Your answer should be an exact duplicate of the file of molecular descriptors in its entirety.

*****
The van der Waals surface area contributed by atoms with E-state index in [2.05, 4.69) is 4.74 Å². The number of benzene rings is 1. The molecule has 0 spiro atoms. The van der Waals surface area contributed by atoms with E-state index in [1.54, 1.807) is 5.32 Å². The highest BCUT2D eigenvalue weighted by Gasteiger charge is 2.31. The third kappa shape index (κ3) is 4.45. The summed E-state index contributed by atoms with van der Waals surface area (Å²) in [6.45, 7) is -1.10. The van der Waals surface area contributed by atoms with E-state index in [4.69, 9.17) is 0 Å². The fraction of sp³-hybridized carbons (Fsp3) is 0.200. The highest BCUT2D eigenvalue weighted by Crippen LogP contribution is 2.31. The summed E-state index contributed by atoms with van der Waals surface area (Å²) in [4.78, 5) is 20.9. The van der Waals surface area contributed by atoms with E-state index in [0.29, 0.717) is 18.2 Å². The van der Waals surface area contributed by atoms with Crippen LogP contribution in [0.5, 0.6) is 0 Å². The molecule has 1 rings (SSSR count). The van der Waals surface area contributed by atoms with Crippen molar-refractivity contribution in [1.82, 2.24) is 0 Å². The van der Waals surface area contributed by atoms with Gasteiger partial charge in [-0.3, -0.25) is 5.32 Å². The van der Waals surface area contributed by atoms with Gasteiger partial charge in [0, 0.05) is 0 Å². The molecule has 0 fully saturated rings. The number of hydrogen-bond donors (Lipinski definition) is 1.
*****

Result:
The van der Waals surface area contributed by atoms with E-state index in [2.05, 4.69) is 4.74 Å². The number of benzene rings is 1. The molecule has 0 spiro atoms. The van der Waals surface area contributed by atoms with E-state index in [1.54, 1.807) is 5.32 Å². The highest BCUT2D eigenvalue weighted by Gasteiger charge is 2.31. The third kappa shape index (κ3) is 4.45. The summed E-state index contributed by atoms with van der Waals surface area (Å²) in [6.45, 7) is -1.10. The van der Waals surface area contributed by atoms with E-state index in [4.69, 9.17) is 0 Å². The fraction of sp³-hybridized carbons (Fsp3) is 0.200. The highest BCUT2D eigenvalue weighted by Crippen LogP contribution is 2.31. The summed E-state index contributed by atoms with van der Waals surface area (Å²) in [4.78, 5) is 20.9. The van der Waals surface area contributed by atoms with E-state index in [0.29, 0.717) is 18.2 Å². The van der Waals surface area contributed by atoms with Crippen LogP contribution in [0.5, 0.6) is 0 Å². The molecule has 1 rings (SSSR count). The van der Waals surface area contributed by atoms with Crippen molar-refractivity contribution in [1.82, 2.24) is 0 Å². The van der Waals surface area contributed by atoms with Gasteiger partial charge in [-0.3, -0.25) is 5.32 Å². The van der Waals surface area contributed by atoms with Gasteiger partial charge in [0, 0.05) is 0 Å². The molecule has 0 fully saturated rings. The number of hydrogen-bond donors (Lipinski definition) is 1.